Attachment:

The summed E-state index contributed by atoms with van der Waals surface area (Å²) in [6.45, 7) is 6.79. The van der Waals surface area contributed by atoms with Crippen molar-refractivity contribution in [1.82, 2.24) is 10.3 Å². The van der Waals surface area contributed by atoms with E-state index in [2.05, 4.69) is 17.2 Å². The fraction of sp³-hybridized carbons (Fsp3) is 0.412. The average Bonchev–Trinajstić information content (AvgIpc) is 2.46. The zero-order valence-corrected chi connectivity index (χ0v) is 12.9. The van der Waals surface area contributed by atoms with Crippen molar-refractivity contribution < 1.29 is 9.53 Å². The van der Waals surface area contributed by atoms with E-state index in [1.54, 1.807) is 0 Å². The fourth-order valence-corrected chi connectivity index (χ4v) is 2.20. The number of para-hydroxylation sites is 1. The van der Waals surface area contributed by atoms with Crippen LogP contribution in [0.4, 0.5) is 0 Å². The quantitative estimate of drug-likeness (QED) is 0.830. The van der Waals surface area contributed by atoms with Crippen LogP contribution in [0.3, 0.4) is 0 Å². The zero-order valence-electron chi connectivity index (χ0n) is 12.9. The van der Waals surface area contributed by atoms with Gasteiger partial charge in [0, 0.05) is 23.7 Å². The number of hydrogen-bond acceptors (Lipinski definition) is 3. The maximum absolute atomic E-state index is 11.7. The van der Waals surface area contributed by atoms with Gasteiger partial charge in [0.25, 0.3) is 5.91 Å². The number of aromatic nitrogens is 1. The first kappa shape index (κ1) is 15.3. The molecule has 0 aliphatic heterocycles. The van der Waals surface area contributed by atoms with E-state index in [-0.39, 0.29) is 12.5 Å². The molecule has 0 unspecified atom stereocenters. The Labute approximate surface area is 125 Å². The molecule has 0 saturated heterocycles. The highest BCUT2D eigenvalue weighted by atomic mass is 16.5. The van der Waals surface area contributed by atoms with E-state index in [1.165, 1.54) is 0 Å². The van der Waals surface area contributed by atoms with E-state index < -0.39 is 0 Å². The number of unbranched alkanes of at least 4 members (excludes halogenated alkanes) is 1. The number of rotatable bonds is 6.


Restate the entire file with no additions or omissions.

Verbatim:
The summed E-state index contributed by atoms with van der Waals surface area (Å²) in [6.45, 7) is 6.79. The van der Waals surface area contributed by atoms with Crippen molar-refractivity contribution in [1.82, 2.24) is 10.3 Å². The van der Waals surface area contributed by atoms with E-state index in [2.05, 4.69) is 17.2 Å². The fraction of sp³-hybridized carbons (Fsp3) is 0.412. The average Bonchev–Trinajstić information content (AvgIpc) is 2.46. The zero-order valence-corrected chi connectivity index (χ0v) is 12.9. The van der Waals surface area contributed by atoms with Crippen molar-refractivity contribution < 1.29 is 9.53 Å². The van der Waals surface area contributed by atoms with E-state index in [1.54, 1.807) is 0 Å². The fourth-order valence-corrected chi connectivity index (χ4v) is 2.20. The number of para-hydroxylation sites is 1. The van der Waals surface area contributed by atoms with Crippen LogP contribution in [0.4, 0.5) is 0 Å². The quantitative estimate of drug-likeness (QED) is 0.830. The van der Waals surface area contributed by atoms with Crippen LogP contribution in [0.3, 0.4) is 0 Å². The zero-order valence-electron chi connectivity index (χ0n) is 12.9. The van der Waals surface area contributed by atoms with Gasteiger partial charge in [0, 0.05) is 23.7 Å². The number of hydrogen-bond acceptors (Lipinski definition) is 3. The maximum absolute atomic E-state index is 11.7. The van der Waals surface area contributed by atoms with Gasteiger partial charge in [0.25, 0.3) is 5.91 Å². The number of aromatic nitrogens is 1. The first kappa shape index (κ1) is 15.3. The molecule has 0 aliphatic heterocycles. The van der Waals surface area contributed by atoms with E-state index in [-0.39, 0.29) is 12.5 Å². The molecule has 0 unspecified atom stereocenters. The Labute approximate surface area is 125 Å². The molecule has 0 saturated heterocycles. The highest BCUT2D eigenvalue weighted by atomic mass is 16.5. The van der Waals surface area contributed by atoms with E-state index in [1.165, 1.54) is 0 Å². The van der Waals surface area contributed by atoms with E-state index < -0.39 is 0 Å². The number of unbranched alkanes of at least 4 members (excludes halogenated alkanes) is 1. The number of rotatable bonds is 6.